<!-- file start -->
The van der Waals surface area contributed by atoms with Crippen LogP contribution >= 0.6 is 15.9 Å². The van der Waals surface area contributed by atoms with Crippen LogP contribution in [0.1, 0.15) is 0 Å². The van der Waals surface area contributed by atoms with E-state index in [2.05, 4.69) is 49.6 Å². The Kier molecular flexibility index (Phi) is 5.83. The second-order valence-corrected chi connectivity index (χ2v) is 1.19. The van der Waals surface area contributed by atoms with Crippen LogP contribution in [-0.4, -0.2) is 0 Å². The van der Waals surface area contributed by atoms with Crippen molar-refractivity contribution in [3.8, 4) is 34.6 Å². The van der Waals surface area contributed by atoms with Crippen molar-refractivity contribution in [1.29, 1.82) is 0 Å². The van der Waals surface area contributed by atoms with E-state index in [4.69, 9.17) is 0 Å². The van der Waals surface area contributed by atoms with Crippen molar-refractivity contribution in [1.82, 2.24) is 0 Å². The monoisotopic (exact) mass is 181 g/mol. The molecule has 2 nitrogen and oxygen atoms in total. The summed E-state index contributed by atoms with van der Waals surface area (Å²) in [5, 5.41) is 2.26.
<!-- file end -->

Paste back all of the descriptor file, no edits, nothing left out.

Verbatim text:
The van der Waals surface area contributed by atoms with Crippen LogP contribution >= 0.6 is 15.9 Å². The van der Waals surface area contributed by atoms with Crippen LogP contribution in [0.1, 0.15) is 0 Å². The van der Waals surface area contributed by atoms with E-state index in [2.05, 4.69) is 49.6 Å². The Kier molecular flexibility index (Phi) is 5.83. The second-order valence-corrected chi connectivity index (χ2v) is 1.19. The van der Waals surface area contributed by atoms with Crippen LogP contribution in [-0.4, -0.2) is 0 Å². The van der Waals surface area contributed by atoms with Crippen molar-refractivity contribution in [3.8, 4) is 34.6 Å². The van der Waals surface area contributed by atoms with Crippen molar-refractivity contribution in [1.29, 1.82) is 0 Å². The van der Waals surface area contributed by atoms with E-state index in [4.69, 9.17) is 0 Å². The van der Waals surface area contributed by atoms with Crippen molar-refractivity contribution in [1.82, 2.24) is 0 Å². The monoisotopic (exact) mass is 181 g/mol. The molecule has 2 nitrogen and oxygen atoms in total. The summed E-state index contributed by atoms with van der Waals surface area (Å²) in [5, 5.41) is 2.26.